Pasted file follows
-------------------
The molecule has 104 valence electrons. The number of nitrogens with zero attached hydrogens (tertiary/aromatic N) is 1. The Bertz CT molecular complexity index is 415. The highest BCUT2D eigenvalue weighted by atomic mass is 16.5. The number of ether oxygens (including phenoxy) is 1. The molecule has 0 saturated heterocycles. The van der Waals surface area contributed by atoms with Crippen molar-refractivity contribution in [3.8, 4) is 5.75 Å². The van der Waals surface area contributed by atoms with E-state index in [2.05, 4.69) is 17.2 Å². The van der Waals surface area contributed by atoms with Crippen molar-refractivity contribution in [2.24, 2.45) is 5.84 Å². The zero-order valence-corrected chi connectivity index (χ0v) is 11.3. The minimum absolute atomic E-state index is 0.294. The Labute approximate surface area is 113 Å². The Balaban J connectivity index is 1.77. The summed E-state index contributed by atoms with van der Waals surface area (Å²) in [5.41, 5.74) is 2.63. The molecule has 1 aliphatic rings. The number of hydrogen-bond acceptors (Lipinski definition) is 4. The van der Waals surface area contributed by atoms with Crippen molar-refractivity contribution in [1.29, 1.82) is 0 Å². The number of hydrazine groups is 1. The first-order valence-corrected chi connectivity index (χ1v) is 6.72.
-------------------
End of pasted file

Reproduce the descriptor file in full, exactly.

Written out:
The molecule has 104 valence electrons. The number of nitrogens with zero attached hydrogens (tertiary/aromatic N) is 1. The Bertz CT molecular complexity index is 415. The highest BCUT2D eigenvalue weighted by atomic mass is 16.5. The number of ether oxygens (including phenoxy) is 1. The molecule has 0 saturated heterocycles. The van der Waals surface area contributed by atoms with Crippen molar-refractivity contribution in [3.8, 4) is 5.75 Å². The van der Waals surface area contributed by atoms with E-state index in [2.05, 4.69) is 17.2 Å². The van der Waals surface area contributed by atoms with Crippen molar-refractivity contribution in [2.24, 2.45) is 5.84 Å². The zero-order valence-corrected chi connectivity index (χ0v) is 11.3. The minimum absolute atomic E-state index is 0.294. The Labute approximate surface area is 113 Å². The Balaban J connectivity index is 1.77. The summed E-state index contributed by atoms with van der Waals surface area (Å²) in [5.41, 5.74) is 2.63. The molecule has 1 aliphatic rings. The number of hydrogen-bond acceptors (Lipinski definition) is 4. The van der Waals surface area contributed by atoms with Crippen molar-refractivity contribution in [1.29, 1.82) is 0 Å². The number of hydrazine groups is 1. The first-order valence-corrected chi connectivity index (χ1v) is 6.72.